b. That word of God results in the proclamation of a baptism of repentance for the forgiveness of sins and the preparation of the way of the Lord to bring God’s saving action to all people (vv. 3-6).

3. Structure of the text
a. External structure
1) Parentage, conception, pre-natal development, birth, circumcision, growth and development of Jesus’ accounts precede this pericope.
2) The message of John and an introduction of Jesus as the beloved Son of God follow this text.
b. Internal structure
1) The time and place setting that “Luke” supplies for the beginning of the public appearance of John (3:1-2a)
2) The call of John (3:2b)
3) The work of John as a “voice of one crying in the wilderness” (3:3-6)
4. Matrices (Life-situations) in which the text probably developed

All four Gospels and Acts associate the work of John the Baptizer with the beginning of Jesus’ public actions. In Mark this is done almost immediately. In Luke, as Mark’s gospel genre is recast more along the lines of a “drama” genre, the Lukan playwright provides a time and place setting for the beginning of the public appearance of John. Only Luke provides this time and place setting, because only Luke uses a modified “drama” genre. Neither Matthew nor Luke adopts Mark’s identification of both Malachi 3:1 and Isaiah 40:3 as “written in Isaiah the prophet” without modification. Matthew utilizes the Malachi concept in Matthew 11:10 as words of Jesus, and Luke uses it in Luke 1:76 in Zechariah’s “Benedictus” considered above. Only Luke includes Isaiah 40:4-5, apparently in order to include a reference to a universal witness that Luke has changed from the “glory” of the Lord to the “salvation” of God. All four Gospel accounts omit the parallelism “our God” in their quotation of Isaiah 40:3, thereby making John the messenger of Jesus as Lord rather than the messenger of God. The extensive Lukan account concerning John the Baptist combines Markan material, possible “Q” materials, and Lukan composition. Because of the apparent tendency within the Gospels and Acts to subject the John the Baptist traditions to the Jesus traditions, it is not possible for us to uncover with certainty what the historical Jesus said and did. Therefore, we shall concentrate on the Lukan level here and not attempt to reconstruct the Jesus of history level.

5. Purposes and meanings of the text
a. to show that God was speaking and acting in a powerful manner through John the Baptist to open the way for the Lord (Jesus) to come to offer the salvation of God to all people who wish to receive it.
b. to indicate that the Isaiah 40:3-5 portion of the Isaiah tradition had its most significant application in the person and work of John the Baptist, the most important precursor of Jesus as Lord.

6. Usage of this text from the first century CE until the present time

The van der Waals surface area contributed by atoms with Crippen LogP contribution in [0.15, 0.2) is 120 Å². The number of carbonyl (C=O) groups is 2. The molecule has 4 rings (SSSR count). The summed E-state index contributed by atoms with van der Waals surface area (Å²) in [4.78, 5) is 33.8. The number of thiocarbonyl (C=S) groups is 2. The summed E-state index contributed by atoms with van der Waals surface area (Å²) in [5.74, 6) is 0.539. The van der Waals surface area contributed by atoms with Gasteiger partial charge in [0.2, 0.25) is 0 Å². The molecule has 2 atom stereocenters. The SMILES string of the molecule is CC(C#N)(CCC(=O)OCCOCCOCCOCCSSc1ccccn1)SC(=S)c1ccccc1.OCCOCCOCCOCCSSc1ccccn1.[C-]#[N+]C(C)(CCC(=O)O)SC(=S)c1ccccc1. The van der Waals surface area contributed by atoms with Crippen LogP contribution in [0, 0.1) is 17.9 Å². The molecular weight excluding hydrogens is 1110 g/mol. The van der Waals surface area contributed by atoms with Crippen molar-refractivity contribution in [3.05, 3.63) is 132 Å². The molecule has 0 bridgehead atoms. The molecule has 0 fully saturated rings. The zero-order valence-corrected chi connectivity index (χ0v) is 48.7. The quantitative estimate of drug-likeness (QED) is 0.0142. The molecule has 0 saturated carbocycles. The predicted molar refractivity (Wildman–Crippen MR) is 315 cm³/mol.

Most Christian commentators, teachers, and preachers have followed “Luke” quite closely in seeing the person and work of John the Baptist as the fulfillment of the Isaiah 40:3-5 text. They have considered Isaiah 40:3-5 to have been a long-range prediction and have read Luke 3:1-6 as its historical fulfillment. More objective biblical studies during the past bicentennial put more emphasis upon the original matrix and purposes of the Isaiah 40:3-5 tradition during the latter years of the Babylonian exile period and upon the tendency within the Gospels and Acts to subject the John the Baptist traditions to the Jesus traditions.

Applications now
We are now in the precursor role, the role of John the Baptist, the role of the messenger of the Lord, today! It is for us next Sunday to proclaim that God will act decisively in behalf of the people of the world in our present and in our future. We may be inspired to proclaim that action of God in continuity with our present, or in discontinuity with our present, or partially in both. Since our situations differ and are always dynamic, the specific content of that inspired, revealed, and authoritative word that we proclaim cannot be depicted here, except in general terms. Since we believe in God and believe that God does act decisively in Jesus the Christ, we shall certainly proclaim decisive acts of God on behalf of people who desire such action. We will look forward in joyful anticipation to the good things that will occur when God acts and when we by faith see those actions as God’s actions for the people of the world. In each specific situation, that is, in each congregation at a specific time and place, our proclamation as inspired, revealed, and authoritative word of God should address the needs of people for economic opportunity, political freedom, education, and civil rights. Nothing less than that will be adequate. Anything less than that is likely to be merely repetition of messages that the people have heard many times before on Advent 2. Then most of them will lose interest in the message.

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Authors of
Lectionary Scripture Notes
Norman A. Beck is the Poehlmann Professor of Theology and Classical Languages and the Chairman of the Department of Theology, Philosophy, and Classical Languages at Texas Lutheran University
Dr. Norman A. Beck
Mark Ellingsen is professor at the Interdenominational Theological Center in Atlanta, Georgia
Dr. Mark Ellingsen